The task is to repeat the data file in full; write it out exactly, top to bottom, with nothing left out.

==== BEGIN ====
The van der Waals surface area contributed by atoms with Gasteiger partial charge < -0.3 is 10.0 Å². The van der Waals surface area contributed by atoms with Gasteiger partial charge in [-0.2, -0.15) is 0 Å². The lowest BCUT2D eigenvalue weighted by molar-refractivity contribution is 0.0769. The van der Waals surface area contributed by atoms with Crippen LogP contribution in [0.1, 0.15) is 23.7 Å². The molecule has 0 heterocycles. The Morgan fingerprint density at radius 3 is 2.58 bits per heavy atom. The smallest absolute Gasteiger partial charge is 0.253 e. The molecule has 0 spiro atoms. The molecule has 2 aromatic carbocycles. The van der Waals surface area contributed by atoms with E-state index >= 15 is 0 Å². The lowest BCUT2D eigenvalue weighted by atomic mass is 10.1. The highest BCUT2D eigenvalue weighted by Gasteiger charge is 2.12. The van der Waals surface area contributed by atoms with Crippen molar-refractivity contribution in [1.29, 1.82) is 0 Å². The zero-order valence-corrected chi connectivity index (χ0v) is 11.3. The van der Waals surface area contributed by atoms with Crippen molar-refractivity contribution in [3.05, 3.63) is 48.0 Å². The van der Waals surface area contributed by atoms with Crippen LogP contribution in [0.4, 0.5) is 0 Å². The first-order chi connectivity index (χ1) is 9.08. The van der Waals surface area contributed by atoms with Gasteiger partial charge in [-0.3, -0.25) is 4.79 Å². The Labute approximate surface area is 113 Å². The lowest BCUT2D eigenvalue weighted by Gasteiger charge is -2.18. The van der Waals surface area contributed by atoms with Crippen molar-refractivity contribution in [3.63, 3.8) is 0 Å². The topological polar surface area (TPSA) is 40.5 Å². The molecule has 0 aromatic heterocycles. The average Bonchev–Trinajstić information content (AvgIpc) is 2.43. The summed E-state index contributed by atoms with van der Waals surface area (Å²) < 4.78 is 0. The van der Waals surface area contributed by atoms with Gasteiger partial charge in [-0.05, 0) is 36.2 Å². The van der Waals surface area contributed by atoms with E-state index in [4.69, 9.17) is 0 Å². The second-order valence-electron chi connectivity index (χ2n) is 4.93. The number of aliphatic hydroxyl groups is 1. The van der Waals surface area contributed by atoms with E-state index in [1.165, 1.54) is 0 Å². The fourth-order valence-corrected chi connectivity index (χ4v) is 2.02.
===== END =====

The van der Waals surface area contributed by atoms with Gasteiger partial charge < -0.3 is 10.0 Å². The van der Waals surface area contributed by atoms with Gasteiger partial charge in [-0.2, -0.15) is 0 Å². The lowest BCUT2D eigenvalue weighted by molar-refractivity contribution is 0.0769. The van der Waals surface area contributed by atoms with Crippen LogP contribution in [0.1, 0.15) is 23.7 Å². The molecule has 0 heterocycles. The Morgan fingerprint density at radius 3 is 2.58 bits per heavy atom. The smallest absolute Gasteiger partial charge is 0.253 e. The molecule has 0 spiro atoms. The molecule has 2 aromatic carbocycles. The van der Waals surface area contributed by atoms with E-state index >= 15 is 0 Å². The lowest BCUT2D eigenvalue weighted by atomic mass is 10.1. The highest BCUT2D eigenvalue weighted by Gasteiger charge is 2.12. The van der Waals surface area contributed by atoms with Crippen molar-refractivity contribution in [1.29, 1.82) is 0 Å². The zero-order valence-corrected chi connectivity index (χ0v) is 11.3. The van der Waals surface area contributed by atoms with Crippen molar-refractivity contribution in [3.05, 3.63) is 48.0 Å². The van der Waals surface area contributed by atoms with Crippen LogP contribution in [0.4, 0.5) is 0 Å². The first-order chi connectivity index (χ1) is 9.08. The van der Waals surface area contributed by atoms with Gasteiger partial charge in [-0.3, -0.25) is 4.79 Å². The Labute approximate surface area is 113 Å². The lowest BCUT2D eigenvalue weighted by Gasteiger charge is -2.18. The van der Waals surface area contributed by atoms with Crippen molar-refractivity contribution in [3.63, 3.8) is 0 Å². The topological polar surface area (TPSA) is 40.5 Å². The molecule has 0 aromatic heterocycles. The average Bonchev–Trinajstić information content (AvgIpc) is 2.43. The summed E-state index contributed by atoms with van der Waals surface area (Å²) < 4.78 is 0. The van der Waals surface area contributed by atoms with Gasteiger partial charge in [-0.05, 0) is 36.2 Å². The van der Waals surface area contributed by atoms with E-state index in [4.69, 9.17) is 0 Å². The second-order valence-electron chi connectivity index (χ2n) is 4.93. The number of aliphatic hydroxyl groups is 1. The van der Waals surface area contributed by atoms with E-state index in [1.165, 1.54) is 0 Å². The fourth-order valence-corrected chi connectivity index (χ4v) is 2.02.